In a signal that internal combustion engines still have some future Scania has announced that it has entered a collaboration  agreement with  mobility provider Flixbus and gas supplier Gasum,  to allow  the operation of the first long distance coach running on biogas on the Stockholm-Oslo route in Scandinavia. 

Powered by liquid biogas (LBG), Scania says the coach will reduce climate impact and contribute to a fossil-free transport between the two Nordic capitals. 

Biogas is currently used in compressed form mainly by city buses, cars and light transport vehicles, but has so far been less competitive for heavy long-distance vehicles. In recent years, technology has been developed to cool the biogas to around minus 160 degrees Celsius so that it becomes liquid and thus more energy-dense. This opens up the possibility of using the gas for, among other things, heavy transport, both by land and by sea.

According to Scania the availability of biogas will improve quickly throughout Europe, especially as the EU decided to make fuelling points available along main European road networks.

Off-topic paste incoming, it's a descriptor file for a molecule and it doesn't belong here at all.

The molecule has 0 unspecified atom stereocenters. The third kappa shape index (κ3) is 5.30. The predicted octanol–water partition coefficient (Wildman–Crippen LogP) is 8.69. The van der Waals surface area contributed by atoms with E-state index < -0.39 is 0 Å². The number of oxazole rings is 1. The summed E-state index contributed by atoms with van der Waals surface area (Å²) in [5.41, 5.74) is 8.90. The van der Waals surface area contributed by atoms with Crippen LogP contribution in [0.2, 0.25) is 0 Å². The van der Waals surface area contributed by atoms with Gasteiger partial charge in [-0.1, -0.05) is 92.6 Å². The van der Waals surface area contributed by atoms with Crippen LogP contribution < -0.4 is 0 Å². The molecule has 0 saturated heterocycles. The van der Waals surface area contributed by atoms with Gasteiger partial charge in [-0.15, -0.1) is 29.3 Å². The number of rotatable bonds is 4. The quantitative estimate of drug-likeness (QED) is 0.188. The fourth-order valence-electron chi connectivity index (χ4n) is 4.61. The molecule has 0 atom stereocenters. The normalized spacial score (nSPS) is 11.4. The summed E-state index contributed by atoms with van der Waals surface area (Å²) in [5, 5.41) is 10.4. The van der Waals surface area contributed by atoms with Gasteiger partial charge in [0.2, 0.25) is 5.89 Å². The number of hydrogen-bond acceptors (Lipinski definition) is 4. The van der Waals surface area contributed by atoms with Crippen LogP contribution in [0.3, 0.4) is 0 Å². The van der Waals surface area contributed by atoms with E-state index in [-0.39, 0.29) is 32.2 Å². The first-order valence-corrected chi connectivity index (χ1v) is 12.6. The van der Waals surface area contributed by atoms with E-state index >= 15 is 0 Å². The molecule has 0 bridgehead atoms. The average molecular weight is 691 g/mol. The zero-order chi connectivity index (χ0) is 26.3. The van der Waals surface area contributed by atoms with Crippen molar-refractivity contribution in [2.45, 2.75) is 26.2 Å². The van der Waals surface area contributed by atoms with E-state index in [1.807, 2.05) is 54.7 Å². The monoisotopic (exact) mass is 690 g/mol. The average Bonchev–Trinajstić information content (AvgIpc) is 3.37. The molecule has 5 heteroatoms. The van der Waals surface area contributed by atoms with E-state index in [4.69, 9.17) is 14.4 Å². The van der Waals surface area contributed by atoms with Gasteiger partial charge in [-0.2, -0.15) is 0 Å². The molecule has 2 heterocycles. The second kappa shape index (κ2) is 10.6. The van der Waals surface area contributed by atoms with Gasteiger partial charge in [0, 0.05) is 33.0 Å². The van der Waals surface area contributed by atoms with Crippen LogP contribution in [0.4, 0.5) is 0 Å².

“As the first long distance coach powered by biogas, this is probably the most sustainable coach solution today,” said Johan Ekberg, head of Scania´s customer unit.

The benefits of liquid biogas are many according to Scania, including the fact that it`s fossil-free, renewable, locally produced and reduces emissions.

The company says that by switching to locally produced liquid biogas as fuel in long-distance trucks or buses, operators  reduce both their own and their customers’ climate impact by more than 90 per cent.

As well it claims air quality in general is also positively affected by reduced emissions of particles and nitrogen oxides (NOx), and the quieter vehicles benefits both drivers and passengers, and the society at large.

“Biogas is not only the fuel with the lowest CO2 emissions – it also solves local waste problems, creates local jobs and brings carbon and nutrients back to the soil. It is the Swiss Army Knife of circular economy,” says Jonas Strömberg, Sustainability Director at Scania.

Already, 17 per cent of Europe’s gas grid is biogas, and it´s rising rapidly, actively contributing to CO2 emission cuts. In Sweden´s vehicle gas grid the biogas share is a staggering 95 per cent.

“Biogas will be one of the key tools for decarbonisation of heavy duty transport – especially for long distance operations like intercity and long-haulage. Half of Europe’s heavy duty gas fleet could be powered by biogas in 2025,” Jonas Strömberg concluded.